"And I beheld, and heard the voice of one eagle flying through the midst of heaven,
saying with a loud voice: Woe, woe, woe to the inhabitants of the earth....
[Apocalypse (Revelation) 8:13]

Saturday, January 13, 2018

WW3 WATCH: 'Terrifying': False ballistic missile threat sends Hawaii into panic

WW3 WATCH: 'Terrifying': False ballistic missile threat sends Hawaii into panic

A false ballistic missile threat alert was sent to Hawaii phones on Saturday morning, sending the state into a panic.
It took about 15 minutes for officials to confirm that the alert was a mistake.
But it took emergency management officials nearly 40 minutes to send out a "false alarm" alert to cell phones using the same mechanism that sent out the emergency warning in the first place.

"It's totally unacceptable," said U.S. Sen. Brian Schatz, D-Hawaii. "There was anxiety across the state and it was terrifying. There was a lot of unnecessary pain and anxiety. It's important to have accountability at the state level and the emergency management level in terms of what exactly what went wrong."
In a news release about 9:30 a.m., Gov. David Ige sent out a statement saying the cause of the false alarm was not immediately clear.
“While I am thankful this morning’s alert was a false alarm, the public must have confidence in our emergency alert system," he said. "I am working to get to the bottom of this so we can prevent an error of this type in the future."
The alert sent people scrambling for shelters and their cars, and online for additional news.
Cell phones were overloaded while the Hawaii Emergency Management's website appeared to crash. As of 8:50 a.m., the website had not yet been restored online.
The false alert was sent about 8 a.m. and confirmed to be sent in error within about 15 minutes.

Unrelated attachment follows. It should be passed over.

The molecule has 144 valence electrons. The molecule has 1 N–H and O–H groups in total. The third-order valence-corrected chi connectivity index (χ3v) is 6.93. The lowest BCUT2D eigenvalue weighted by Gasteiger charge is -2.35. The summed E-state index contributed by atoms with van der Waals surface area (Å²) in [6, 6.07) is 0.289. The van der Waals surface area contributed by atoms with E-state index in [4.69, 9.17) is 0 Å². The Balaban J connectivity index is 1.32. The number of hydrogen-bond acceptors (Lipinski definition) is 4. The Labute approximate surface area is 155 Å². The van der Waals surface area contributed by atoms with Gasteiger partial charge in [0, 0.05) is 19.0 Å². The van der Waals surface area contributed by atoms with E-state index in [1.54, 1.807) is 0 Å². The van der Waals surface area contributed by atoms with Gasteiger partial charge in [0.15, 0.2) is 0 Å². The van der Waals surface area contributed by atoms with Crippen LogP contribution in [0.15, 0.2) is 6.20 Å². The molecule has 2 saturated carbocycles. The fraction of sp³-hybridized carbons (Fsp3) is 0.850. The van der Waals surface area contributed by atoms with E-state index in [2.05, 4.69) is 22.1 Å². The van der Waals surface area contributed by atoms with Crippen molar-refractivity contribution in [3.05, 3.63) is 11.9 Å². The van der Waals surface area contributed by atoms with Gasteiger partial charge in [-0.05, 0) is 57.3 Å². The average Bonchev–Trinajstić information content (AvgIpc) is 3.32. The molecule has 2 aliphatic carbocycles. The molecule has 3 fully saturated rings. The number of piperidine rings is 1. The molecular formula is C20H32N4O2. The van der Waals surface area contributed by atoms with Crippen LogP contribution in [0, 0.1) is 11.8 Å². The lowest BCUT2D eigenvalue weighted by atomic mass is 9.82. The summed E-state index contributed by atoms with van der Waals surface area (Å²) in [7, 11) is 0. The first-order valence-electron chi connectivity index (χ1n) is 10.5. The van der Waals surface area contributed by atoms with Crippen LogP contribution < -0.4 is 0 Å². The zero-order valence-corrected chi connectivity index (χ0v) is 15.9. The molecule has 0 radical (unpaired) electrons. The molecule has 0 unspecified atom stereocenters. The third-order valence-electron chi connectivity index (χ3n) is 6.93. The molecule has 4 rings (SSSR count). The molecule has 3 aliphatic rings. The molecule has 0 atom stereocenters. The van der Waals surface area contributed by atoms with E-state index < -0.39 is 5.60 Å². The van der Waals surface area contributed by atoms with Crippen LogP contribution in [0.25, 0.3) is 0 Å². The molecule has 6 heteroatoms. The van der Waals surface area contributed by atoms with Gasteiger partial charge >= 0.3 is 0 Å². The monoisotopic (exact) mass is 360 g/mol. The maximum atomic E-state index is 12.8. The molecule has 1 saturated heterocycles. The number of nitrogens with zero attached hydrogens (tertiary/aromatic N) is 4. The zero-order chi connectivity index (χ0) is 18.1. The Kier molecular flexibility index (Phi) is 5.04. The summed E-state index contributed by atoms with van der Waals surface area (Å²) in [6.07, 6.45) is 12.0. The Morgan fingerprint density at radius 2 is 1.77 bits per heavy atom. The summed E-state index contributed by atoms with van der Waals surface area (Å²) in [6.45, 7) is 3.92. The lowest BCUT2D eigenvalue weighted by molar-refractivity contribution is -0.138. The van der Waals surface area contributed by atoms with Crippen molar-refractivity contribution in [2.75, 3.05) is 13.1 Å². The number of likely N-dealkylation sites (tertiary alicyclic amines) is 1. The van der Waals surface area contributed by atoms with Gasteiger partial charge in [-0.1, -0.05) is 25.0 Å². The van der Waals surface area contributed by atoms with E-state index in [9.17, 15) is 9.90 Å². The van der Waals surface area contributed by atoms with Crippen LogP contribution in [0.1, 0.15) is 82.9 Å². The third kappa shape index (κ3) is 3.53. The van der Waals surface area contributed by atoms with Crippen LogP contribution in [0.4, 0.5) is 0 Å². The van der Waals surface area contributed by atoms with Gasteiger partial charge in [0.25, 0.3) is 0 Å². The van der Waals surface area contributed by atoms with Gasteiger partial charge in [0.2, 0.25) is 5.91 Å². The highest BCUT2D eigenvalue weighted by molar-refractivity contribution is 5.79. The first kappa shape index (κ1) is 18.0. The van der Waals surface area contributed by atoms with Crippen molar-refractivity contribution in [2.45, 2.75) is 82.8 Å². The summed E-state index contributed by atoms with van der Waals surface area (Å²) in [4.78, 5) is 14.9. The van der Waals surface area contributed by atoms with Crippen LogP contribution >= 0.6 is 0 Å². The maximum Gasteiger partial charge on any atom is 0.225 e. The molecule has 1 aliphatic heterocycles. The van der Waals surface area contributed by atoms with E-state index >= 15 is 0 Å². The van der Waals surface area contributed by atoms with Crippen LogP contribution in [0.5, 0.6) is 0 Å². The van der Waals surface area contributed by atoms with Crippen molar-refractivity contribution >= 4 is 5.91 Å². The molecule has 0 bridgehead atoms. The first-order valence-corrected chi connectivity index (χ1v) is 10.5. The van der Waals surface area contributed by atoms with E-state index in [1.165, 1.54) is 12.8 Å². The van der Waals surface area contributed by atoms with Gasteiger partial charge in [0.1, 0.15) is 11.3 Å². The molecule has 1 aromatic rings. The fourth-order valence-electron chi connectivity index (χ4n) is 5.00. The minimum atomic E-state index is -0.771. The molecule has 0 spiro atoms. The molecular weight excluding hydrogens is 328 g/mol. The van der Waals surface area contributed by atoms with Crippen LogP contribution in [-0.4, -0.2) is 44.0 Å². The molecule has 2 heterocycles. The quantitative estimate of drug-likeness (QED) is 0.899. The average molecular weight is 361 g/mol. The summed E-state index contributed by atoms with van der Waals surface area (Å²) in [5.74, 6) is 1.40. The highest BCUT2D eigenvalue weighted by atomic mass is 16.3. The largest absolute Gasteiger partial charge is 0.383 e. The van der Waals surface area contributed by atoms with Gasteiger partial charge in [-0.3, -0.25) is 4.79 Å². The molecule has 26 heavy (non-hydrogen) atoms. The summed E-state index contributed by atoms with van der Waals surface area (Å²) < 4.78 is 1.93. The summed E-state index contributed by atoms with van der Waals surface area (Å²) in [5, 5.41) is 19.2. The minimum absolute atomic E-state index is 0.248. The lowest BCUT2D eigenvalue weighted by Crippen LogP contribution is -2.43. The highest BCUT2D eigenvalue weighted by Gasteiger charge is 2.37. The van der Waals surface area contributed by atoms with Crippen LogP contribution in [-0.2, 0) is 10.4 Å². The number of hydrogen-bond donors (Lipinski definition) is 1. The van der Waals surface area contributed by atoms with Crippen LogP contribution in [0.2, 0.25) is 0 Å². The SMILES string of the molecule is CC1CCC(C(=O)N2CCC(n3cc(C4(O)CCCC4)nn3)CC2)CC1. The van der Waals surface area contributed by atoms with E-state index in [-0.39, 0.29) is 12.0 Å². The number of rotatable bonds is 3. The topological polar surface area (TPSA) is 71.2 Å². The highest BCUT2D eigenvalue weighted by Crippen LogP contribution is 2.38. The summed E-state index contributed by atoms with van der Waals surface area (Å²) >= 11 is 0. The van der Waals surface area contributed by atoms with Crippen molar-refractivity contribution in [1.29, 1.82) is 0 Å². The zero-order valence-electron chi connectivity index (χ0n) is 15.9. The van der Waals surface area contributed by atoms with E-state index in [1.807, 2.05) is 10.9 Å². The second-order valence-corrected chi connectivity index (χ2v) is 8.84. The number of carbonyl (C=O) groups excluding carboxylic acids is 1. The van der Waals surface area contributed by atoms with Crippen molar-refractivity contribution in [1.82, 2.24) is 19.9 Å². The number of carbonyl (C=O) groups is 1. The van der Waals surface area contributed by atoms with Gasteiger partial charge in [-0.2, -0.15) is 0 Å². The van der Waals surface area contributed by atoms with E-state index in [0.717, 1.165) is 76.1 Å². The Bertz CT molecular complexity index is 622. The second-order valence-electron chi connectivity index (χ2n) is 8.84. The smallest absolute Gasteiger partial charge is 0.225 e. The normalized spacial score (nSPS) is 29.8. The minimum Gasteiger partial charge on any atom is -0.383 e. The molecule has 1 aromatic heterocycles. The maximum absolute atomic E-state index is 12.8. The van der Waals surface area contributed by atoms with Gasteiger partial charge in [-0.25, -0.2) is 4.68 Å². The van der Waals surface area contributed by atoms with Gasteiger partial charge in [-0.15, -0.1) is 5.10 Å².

Several minutes after the alert was sent out, authorities from the U.S. Pacific Command in Hawaii sent out a statement confirming that there was no missile threat.
"USPACOM has detected no ballistic missile threat to Hawaii. Earlier message was sent in error," said Com. David Benham. "State of Hawaii will send out a correction message as soon as possible."
Though it was clearly sent in error, it is not yet known how the emergency alert message was first triggered, or by which agency the mistake was made. Residents and lawmakers across the state decried that such an incredible error was allowed to happen.
"This enormous mistake is unacceptable. Hawaii's civil defense system failed Hawaii's residents this morning," said state Sen. Will Espero. "The checks and procedures in place to confirm and re-confirm the public notification process failed Hawaii."
"This is an unacceptable mistake and it is being investigated!" added State Sen. J. Kalani English.
This story will be updated.



  1. Testing-1 2 3.This is only a test.

  2. Wasn't an error ...it was done on purpose imo

  3. Leftist actress Jamie Lee Curtis and liberal Jim Carrey blame Trump, yet it was a liberal democrat state government Hawaii test.